“Maps hold a clue to what makes us human,” Simon Garfield writes in the introduction to his lively, loose-limbed exploration of our seemingly tireless quest to visually represent the lay of the land. Garfield’s interest in the human side of mapmaking—the personalities, anecdotes, curiosities—is what makes On the Map such an enjoyable read.
Garfield’s 22 chapters follow a rough chronology, beginning with the Great Library of Alexandria, where Eratosthenes of Cyrene in the third century B.C. came remarkably close to calculating the true circumference of the earth, and ending with contemporary medicine’s attempt to map the human brain. In between, he regales readers with tales of mapmakers and map thieves, treasure maps, the origins of the atlas and the development of the beautiful schematic map of the London tube. Who was Mercator and why do we think his distortion-filled map is so important? How did the Americas come to be named after Amerigo Vespucci, a former bank clerk who sailed for South America nearly a decade after Columbus reached the Caribbean? Why did a nonexistent mountain range remain on maps of Africa for almost a century? The answers can be found in On the Map.
An Englishman, Garfield’s topic selections skew toward the British, but On the Map also includes chapters on the grid map of Manhattan and the mapping efforts of the Lewis and Clark expedition (with an interesting aside on Native Americans’ evanescent sand maps). So On the Map is capacious rather than comprehensive. It is also vastly entertaining.Copyright 2012 BookPage Reviews.
Having triumphed with Just My Type, an illuminating guide to type fonts that made many best sellers and best books lists, Garfield returns to show how maps both reflect and shape human history. Over 100 maps and illustrations and thoroughly Americanized by Britisher Garfield, with new sections.[Page 56]. (c) Copyright 2012. Library Journals LLC, a wholly owned subsidiary of Media Source, Inc. No redistribution permitted.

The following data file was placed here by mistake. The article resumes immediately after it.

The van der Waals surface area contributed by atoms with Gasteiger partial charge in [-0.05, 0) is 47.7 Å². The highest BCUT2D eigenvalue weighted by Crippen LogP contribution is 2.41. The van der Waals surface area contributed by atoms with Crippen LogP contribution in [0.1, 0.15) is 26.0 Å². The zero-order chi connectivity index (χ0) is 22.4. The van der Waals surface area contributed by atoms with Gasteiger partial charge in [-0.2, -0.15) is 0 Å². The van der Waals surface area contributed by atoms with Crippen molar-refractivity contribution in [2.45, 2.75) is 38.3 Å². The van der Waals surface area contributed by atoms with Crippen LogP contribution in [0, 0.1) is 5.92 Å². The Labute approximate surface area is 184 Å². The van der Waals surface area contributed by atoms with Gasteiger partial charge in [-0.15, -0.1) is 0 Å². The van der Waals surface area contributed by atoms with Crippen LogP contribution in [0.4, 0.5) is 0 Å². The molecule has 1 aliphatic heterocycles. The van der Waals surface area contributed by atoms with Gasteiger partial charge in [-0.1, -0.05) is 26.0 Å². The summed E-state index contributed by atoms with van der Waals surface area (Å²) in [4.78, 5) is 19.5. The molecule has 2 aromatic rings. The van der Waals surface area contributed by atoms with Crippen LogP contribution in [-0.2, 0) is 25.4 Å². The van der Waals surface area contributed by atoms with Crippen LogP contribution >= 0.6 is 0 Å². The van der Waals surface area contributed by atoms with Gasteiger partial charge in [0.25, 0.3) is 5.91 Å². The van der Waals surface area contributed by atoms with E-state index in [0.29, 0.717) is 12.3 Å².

Garfield's best-selling Just My Type (2011) was about typefaces. Now he's done the same for maps. The result is not deep history but it is pleasurable history nonetheless: readers will enjoy this romp through 16,000 years of mapmaking, beginning with a hunter's map found in a cave in northern Spain and proceeding all the way to today's GPS, Google Maps, video games, and Me Mapping. Aimed at educated lay readers who want both to nourish their mind and divert it, the book dispenses a good deal of information in the process: the problems the earth's curvature has posed in its representation, how maps reflect national and cultural biases, how maps have been used to solve problems like the spread of cholera in 1854 London, the technical progress made in mapping. "Maps are only human, after all," quips Garfield. VERDICT Readers of popular history will enjoy this entertaining and informative book. This is popular history but not "history light."[See Prepub Alert, 7/22/12.]--David Keymer, Modesto, CA[Page 74]. (c) Copyright 2012. Library Journals LLC, a wholly owned subsidiary of Media Source, Inc. No redistribution permitted.
Innumerable modes of seeing the world unfold in this exuberant history of maps. Garfield (Just My Type) loosely follows the development of cartography, taking in the precociously scientific geography of the ancient Greeks; medieval England's Hereford Mappa Mundi, drenched in Christian allegory and teeming with mythical beasts; the Age of Exploration's heroic maps of newly discovered, sketchily drawn, and wrongly designated landmasses (America got its name from a cartographer's erroneous belief that Amerigo Vespucci discovered it); the 19th-century map that established cholera as a water-borne disease; modern GPS systems, and video game fantasy maps. Along the way he pursues diverting cartographical anecdotes and oddities, including the centuries-long consensus that California was an island, the lingering conceit that women can't read maps, and the appearance and disappearance of canals on maps of Mars. Garfield's coverage of this terrain, lavishly illustrated with reproductions of famous maps, is broad but paper-thin--more a meandering guided tour than a systematic survey. Still, his droll humor and infectious curiosity will keep readers engrossed as he uncovers surprising ways in which maps chart our imaginations as much as they do the ground underfoot. Photos, illus., maps. (Jan.)[Page ]. Copyright 2012 PWxyz LLC